How the years roll by.
The Ballyroan Gaels Laois SFC triumph is 14 years ago this year but the celebrations will be remembered forever.
Their first triumph in 14 years, coming off the back of a most unlikely campaign, led to incredible scenes, even if one of their players didn’t approve of the homecoming plans being put in place before the match had even been played by one over enthusiastic supporter.
Speaking on the recent LaoisToday Down Memory Lane Podcast, Gerry Scully, a half-forward on that team, recalled how the excitement overcame the close-knit community.
“Our kitchen table, they’d kick football up and down it,” he laughed as he remembered the morning of that final. “So I’d to go for a walk in the forest.
“Richard, my brother, said, ‘I might put out a few sticks for a bonfire’. I said, ‘you can’t do that Richard. That’s bad luck. You cannot do that. We haven’t won anything.'”
Gerry heard no more until after the match, with the Jack Delaney Cup in tow, they arrived back to Ballyroan to be greeted by the most impressive celebratory bonfire you could imagine.
“The boys up in Sandy Roe in Belfast on the 12th of July wouldn’t have been in it with them. He had a bonfire the height of the Empire State building.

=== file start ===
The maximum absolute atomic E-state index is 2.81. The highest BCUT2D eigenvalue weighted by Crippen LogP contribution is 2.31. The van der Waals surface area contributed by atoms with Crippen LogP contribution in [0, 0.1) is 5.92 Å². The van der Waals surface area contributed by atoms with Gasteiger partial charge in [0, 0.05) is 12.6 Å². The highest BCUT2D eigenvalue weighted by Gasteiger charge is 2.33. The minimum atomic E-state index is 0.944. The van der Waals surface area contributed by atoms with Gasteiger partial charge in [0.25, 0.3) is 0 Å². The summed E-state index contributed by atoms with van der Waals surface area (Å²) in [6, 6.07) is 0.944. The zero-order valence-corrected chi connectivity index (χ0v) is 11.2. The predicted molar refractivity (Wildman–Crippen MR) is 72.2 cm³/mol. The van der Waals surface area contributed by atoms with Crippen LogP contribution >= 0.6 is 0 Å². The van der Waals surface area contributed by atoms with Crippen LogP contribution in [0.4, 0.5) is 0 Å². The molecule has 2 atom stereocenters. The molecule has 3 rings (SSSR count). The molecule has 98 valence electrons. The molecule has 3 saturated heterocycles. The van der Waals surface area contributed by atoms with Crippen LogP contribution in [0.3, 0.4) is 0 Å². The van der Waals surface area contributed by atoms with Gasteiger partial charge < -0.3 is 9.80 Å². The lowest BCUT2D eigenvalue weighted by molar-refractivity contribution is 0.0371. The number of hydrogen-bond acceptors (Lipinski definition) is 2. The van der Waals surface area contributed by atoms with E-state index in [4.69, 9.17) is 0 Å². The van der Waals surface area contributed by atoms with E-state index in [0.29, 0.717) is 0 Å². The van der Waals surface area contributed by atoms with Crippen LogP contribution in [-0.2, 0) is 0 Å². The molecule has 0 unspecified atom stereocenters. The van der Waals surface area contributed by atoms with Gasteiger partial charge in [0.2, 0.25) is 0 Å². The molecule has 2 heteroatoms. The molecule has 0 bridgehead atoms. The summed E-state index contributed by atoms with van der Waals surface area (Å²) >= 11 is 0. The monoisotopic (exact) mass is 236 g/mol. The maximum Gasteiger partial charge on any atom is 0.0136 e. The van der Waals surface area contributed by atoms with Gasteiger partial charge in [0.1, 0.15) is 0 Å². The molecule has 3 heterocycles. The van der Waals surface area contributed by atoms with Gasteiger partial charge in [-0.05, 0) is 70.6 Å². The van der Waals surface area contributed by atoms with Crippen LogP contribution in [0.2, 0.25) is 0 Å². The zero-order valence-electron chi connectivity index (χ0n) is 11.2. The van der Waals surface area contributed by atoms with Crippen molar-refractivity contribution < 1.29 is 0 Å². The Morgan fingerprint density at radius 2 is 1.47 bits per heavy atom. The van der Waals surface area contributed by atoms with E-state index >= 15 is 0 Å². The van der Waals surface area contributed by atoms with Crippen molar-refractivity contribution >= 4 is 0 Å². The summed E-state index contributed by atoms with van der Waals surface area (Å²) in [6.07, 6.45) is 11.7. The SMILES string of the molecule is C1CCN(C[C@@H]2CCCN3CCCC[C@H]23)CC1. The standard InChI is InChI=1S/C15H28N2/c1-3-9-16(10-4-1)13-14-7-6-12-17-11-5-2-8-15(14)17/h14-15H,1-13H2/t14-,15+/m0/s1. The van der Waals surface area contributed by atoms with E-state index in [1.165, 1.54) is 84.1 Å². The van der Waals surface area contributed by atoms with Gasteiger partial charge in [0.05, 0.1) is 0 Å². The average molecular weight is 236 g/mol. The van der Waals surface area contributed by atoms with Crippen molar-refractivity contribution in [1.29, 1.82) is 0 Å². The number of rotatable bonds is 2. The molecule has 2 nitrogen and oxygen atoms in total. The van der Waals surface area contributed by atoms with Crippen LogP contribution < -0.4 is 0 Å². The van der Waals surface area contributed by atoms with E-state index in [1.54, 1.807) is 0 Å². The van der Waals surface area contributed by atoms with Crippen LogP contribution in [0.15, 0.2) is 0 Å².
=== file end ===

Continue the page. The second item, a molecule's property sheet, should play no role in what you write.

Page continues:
“You could see it coming in. And then we jumped up on the back of Eoin McMahon’s trailer. It was just unbelievable. Lifelong memories.”
“It was unreal,” added Eoin Kearns who was full-back on that team.
“The night of the final – maybe the years have added on to it. But it was ten deep on either side of the road. Every pub was packed. It was a mental couple of days. It was a great week.”
That year gave them just one memory after another, including the whole lot of them appearing on the RTE show Park Life, which was hosted by Ger Gilroy and filmed in Croke Park.
Scully is pretty sure it was long-serving club man Ned Peacock who organised that.
“Ned’s mantra that year was that we’d want for nothing. We were in swimming pools and we were eating everywhere. Ned took good care of us.
“It was like the economy at the moment. We were running massive losses but the eyes were on the prize. It was worry about the bills later. Ned always gave us the best.”
Though they never got back to those heights again, it was well-balanced Ballyroan side that got on a roll and took the opportunity that came their way.
“We’d a keeper with a big boot and could stop shots, each one of the defenders could defend properly without being protected by a sweeper, we’d midfielders who could win ball,” said Kearns.
“We averaged ten points a game in that whole championship but we only conceded an average of eight. In the final we only conceded seven.
“When you’re only conceding seven or eight points a game, you’re going to have a chance. From the quarter-final on, we didn’t concede a goal. When defending as well as that as a unit and you have Padraig McMahon and (Michael) Tierney and Scott (Conroy), and Mick Brennan and Gerry (Scully) up front, you’re going to be there or there abouts.”
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